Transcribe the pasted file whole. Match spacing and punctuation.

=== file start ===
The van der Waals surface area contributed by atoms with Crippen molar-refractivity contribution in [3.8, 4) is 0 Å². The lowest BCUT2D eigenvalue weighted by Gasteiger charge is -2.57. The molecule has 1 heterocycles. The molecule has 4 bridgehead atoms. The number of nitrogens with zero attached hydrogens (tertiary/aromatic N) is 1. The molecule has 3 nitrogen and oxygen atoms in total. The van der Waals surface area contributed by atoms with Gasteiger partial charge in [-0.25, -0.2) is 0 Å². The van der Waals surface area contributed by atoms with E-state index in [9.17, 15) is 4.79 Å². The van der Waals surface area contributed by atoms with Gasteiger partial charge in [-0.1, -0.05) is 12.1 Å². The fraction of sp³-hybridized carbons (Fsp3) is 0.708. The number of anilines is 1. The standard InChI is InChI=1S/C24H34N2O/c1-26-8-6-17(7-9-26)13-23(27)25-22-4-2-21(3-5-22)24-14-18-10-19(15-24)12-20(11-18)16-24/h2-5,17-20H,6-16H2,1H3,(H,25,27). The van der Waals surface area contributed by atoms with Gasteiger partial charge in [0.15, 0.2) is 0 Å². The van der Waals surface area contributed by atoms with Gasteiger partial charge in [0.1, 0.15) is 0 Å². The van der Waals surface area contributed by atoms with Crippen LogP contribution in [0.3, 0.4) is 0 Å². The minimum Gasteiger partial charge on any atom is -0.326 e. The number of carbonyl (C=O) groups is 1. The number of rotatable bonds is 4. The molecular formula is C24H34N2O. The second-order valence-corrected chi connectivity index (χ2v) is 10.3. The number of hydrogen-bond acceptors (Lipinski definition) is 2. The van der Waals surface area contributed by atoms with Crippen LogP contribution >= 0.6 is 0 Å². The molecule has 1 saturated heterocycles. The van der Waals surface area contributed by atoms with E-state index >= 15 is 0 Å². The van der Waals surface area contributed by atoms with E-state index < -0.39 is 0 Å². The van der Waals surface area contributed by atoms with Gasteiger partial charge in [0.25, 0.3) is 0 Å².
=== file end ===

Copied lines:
The van der Waals surface area contributed by atoms with Crippen molar-refractivity contribution in [3.8, 4) is 0 Å². The lowest BCUT2D eigenvalue weighted by Gasteiger charge is -2.57. The molecule has 1 heterocycles. The molecule has 4 bridgehead atoms. The number of nitrogens with zero attached hydrogens (tertiary/aromatic N) is 1. The molecule has 3 nitrogen and oxygen atoms in total. The van der Waals surface area contributed by atoms with Gasteiger partial charge in [-0.25, -0.2) is 0 Å². The van der Waals surface area contributed by atoms with E-state index in [9.17, 15) is 4.79 Å². The van der Waals surface area contributed by atoms with Gasteiger partial charge in [-0.1, -0.05) is 12.1 Å². The fraction of sp³-hybridized carbons (Fsp3) is 0.708. The number of anilines is 1. The standard InChI is InChI=1S/C24H34N2O/c1-26-8-6-17(7-9-26)13-23(27)25-22-4-2-21(3-5-22)24-14-18-10-19(15-24)12-20(11-18)16-24/h2-5,17-20H,6-16H2,1H3,(H,25,27). The van der Waals surface area contributed by atoms with Gasteiger partial charge in [0.15, 0.2) is 0 Å². The van der Waals surface area contributed by atoms with Gasteiger partial charge in [0.1, 0.15) is 0 Å². The van der Waals surface area contributed by atoms with Crippen LogP contribution in [0.3, 0.4) is 0 Å². The minimum Gasteiger partial charge on any atom is -0.326 e. The number of carbonyl (C=O) groups is 1. The number of rotatable bonds is 4. The molecular formula is C24H34N2O. The second-order valence-corrected chi connectivity index (χ2v) is 10.3. The number of hydrogen-bond acceptors (Lipinski definition) is 2. The van der Waals surface area contributed by atoms with Crippen LogP contribution >= 0.6 is 0 Å². The molecule has 1 saturated heterocycles. The van der Waals surface area contributed by atoms with E-state index >= 15 is 0 Å². The van der Waals surface area contributed by atoms with E-state index < -0.39 is 0 Å². The van der Waals surface area contributed by atoms with Gasteiger partial charge in [0.25, 0.3) is 0 Å².